Attendance will be taken at the beginning of each lecture and lab.  I expect you to be on time.  You will be allowed 2 unexcused absences without penalty in the lecture.  The third and subsequent absences from the lecture will result in the subtraction of 5 points from your grade total.  A total of 6 unexcused absences in lecture will result in automatic failure of the course.  Laboratory activities are almost impossible to make up.  Attendance for the entire lab period is important, if you are late for 3 labs, it will count as an absence.  If you miss 3 labs, you will receive a zero for the entire lab grade, no excuses!  You may be able to make up a lab by attending an alternate lab, however lab space is very limited and you MUST verify that you can come to an alternate lab PRIOR to the lab’s time.  I’ve listed below all of the labs and their lab instructor:

 

Monday – 2:00 PM.  Dr. Andy Madison

Tuesday – 9:30 AM.  Dr. Mark Lockett (x5960)

Tuesday – 2:00 PM.  Ms. Amy Sparkman (394-0446)

Wednesday – 8:00 AM.  Ms. Amy Sparkman

Wednesday – 2:00 PM.  Ms. Amy Sparkman

 

Cheating and Plagiarism:

I encourage you to work with others in and out of the classroom.  Study together.  Do assignments together.  Review other student’s notes from class.  Just don’t copy from each other!  If two or more homework assignments from different students have identical wording, all offending parties will receive a zero for the assignment, regardless of who copied whom.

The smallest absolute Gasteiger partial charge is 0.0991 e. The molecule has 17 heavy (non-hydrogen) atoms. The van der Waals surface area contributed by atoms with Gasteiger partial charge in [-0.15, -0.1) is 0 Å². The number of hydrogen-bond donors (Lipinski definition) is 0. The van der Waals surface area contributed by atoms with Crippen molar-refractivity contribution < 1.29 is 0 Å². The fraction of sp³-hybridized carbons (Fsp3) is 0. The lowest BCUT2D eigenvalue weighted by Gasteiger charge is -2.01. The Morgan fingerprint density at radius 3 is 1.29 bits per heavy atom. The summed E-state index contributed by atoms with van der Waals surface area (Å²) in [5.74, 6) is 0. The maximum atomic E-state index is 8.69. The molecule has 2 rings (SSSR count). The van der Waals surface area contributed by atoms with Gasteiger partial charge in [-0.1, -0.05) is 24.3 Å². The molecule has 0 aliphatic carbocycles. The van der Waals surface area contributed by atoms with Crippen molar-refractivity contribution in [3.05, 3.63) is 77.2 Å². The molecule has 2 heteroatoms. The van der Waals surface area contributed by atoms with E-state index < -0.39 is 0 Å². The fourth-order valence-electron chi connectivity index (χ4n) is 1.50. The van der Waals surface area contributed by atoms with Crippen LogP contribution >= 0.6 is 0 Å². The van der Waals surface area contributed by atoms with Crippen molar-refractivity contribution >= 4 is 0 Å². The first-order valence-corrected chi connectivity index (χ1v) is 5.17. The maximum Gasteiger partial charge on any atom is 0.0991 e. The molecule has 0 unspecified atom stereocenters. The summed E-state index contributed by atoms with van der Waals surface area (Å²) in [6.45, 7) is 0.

If you are caught cheating on an exam, repeatedly copy from others to complete laboratory assignments, or are caught cheating on a lab practical, you will receive an automatic failing grade for this course and the incidence will be reported to the Dean of Arts and Sciences for further reprobation.

 

Last day to drop:

If you are not performing well in this class, your first action should be to come by my office and discuss with me potential reasons for your poor performance.  I can give you additional study tips and am more than willing to tutor you through difficult concepts.  If all else fails, you can drop this class, so long as you do so before October 13, 2008.  After this date you will receive a failing grade, even if you drop the class (except for extenuating circumstances).

 

Late Assignments:

Assignments turned in after their due date will receive a 10% reduction in grade for every day it is late (without a valid excuse).  In other words, if you turn in a 10-point lab three days late, I will deduct 3 points before it’s even graded. 

 

General Course Outline:

 

 

 

 

(This is a tentative outline and subject to change!)

Lectures

 

Chapter 1 – An Introduction to the Human Body

Chapters 2 & 3 – The Chemical and Cellular Levels of Organization

Chapter 4 – The Tissue Level of Organization

Chapter 5 – The Integumentary System

Chapters 6, 7, & 8 – The Skeletal System

Chapter 9 – Joints

Chapter 10 – Muscular Tissue

Chapter 19 – The Cardiovascular System: The Blood

Chapter 20 – The Cardiovascular System: The Heart

Chapter 21 – The Cardiovascular System: Blood Vessels and Hemodynamics

Chapter 28 – The Reproductive Systems

Chapter 29 – Development and Inheritance

 

Labs

 

Week 1 – Introduction to Anatomical Terminology

Week 2 – Examining Osmosis

Week 3 – Chemical Digestion

Week 4 – Introduction to the Microscope

Week 5 – Lab Exam #1

Week 6 – Skeletal System

Week 7 – Human Tissues (and Skeletal System, continued)

Week 8 – Human Tissues, continued

Week 9 – Lab Exam #2

Week 10 – Muscular System

Week 11 – Blood Vessels of the Human Body

Week 12 – Thanksgiving Holiday (NO LABS WILL MEET)

Week 13 – Heart Anatomy and Physiology

Week 14 – Lab Exam #3